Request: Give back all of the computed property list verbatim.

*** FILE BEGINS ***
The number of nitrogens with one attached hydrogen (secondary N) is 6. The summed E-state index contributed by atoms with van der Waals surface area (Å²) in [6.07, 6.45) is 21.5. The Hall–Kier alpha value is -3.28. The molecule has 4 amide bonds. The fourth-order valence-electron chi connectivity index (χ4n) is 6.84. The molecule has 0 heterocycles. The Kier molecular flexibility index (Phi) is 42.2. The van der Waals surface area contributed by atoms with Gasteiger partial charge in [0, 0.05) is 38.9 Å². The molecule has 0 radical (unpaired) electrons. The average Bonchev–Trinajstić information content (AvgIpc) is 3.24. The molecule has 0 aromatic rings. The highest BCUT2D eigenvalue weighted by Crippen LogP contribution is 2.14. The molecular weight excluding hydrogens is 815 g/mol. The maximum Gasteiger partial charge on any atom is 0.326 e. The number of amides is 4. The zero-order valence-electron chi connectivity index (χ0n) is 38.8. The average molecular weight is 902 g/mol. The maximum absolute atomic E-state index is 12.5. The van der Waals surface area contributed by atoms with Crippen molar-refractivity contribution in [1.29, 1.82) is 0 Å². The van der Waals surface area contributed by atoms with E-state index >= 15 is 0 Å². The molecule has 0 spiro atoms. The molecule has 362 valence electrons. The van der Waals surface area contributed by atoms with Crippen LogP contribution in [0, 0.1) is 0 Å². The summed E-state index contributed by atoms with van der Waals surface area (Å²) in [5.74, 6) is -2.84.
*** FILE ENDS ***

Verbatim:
The number of nitrogens with one attached hydrogen (secondary N) is 6. The summed E-state index contributed by atoms with van der Waals surface area (Å²) in [6.07, 6.45) is 21.5. The Hall–Kier alpha value is -3.28. The molecule has 4 amide bonds. The fourth-order valence-electron chi connectivity index (χ4n) is 6.84. The molecule has 0 heterocycles. The Kier molecular flexibility index (Phi) is 42.2. The van der Waals surface area contributed by atoms with Gasteiger partial charge in [0, 0.05) is 38.9 Å². The molecule has 0 radical (unpaired) electrons. The average Bonchev–Trinajstić information content (AvgIpc) is 3.24. The molecule has 0 aromatic rings. The highest BCUT2D eigenvalue weighted by Crippen LogP contribution is 2.14. The molecular weight excluding hydrogens is 815 g/mol. The maximum Gasteiger partial charge on any atom is 0.326 e. The number of amides is 4. The zero-order valence-electron chi connectivity index (χ0n) is 38.8. The average molecular weight is 902 g/mol. The maximum absolute atomic E-state index is 12.5. The van der Waals surface area contributed by atoms with Crippen molar-refractivity contribution in [1.29, 1.82) is 0 Å². The van der Waals surface area contributed by atoms with E-state index >= 15 is 0 Å². The molecule has 0 spiro atoms. The molecule has 362 valence electrons. The van der Waals surface area contributed by atoms with Crippen LogP contribution in [0, 0.1) is 0 Å². The summed E-state index contributed by atoms with van der Waals surface area (Å²) in [5.74, 6) is -2.84.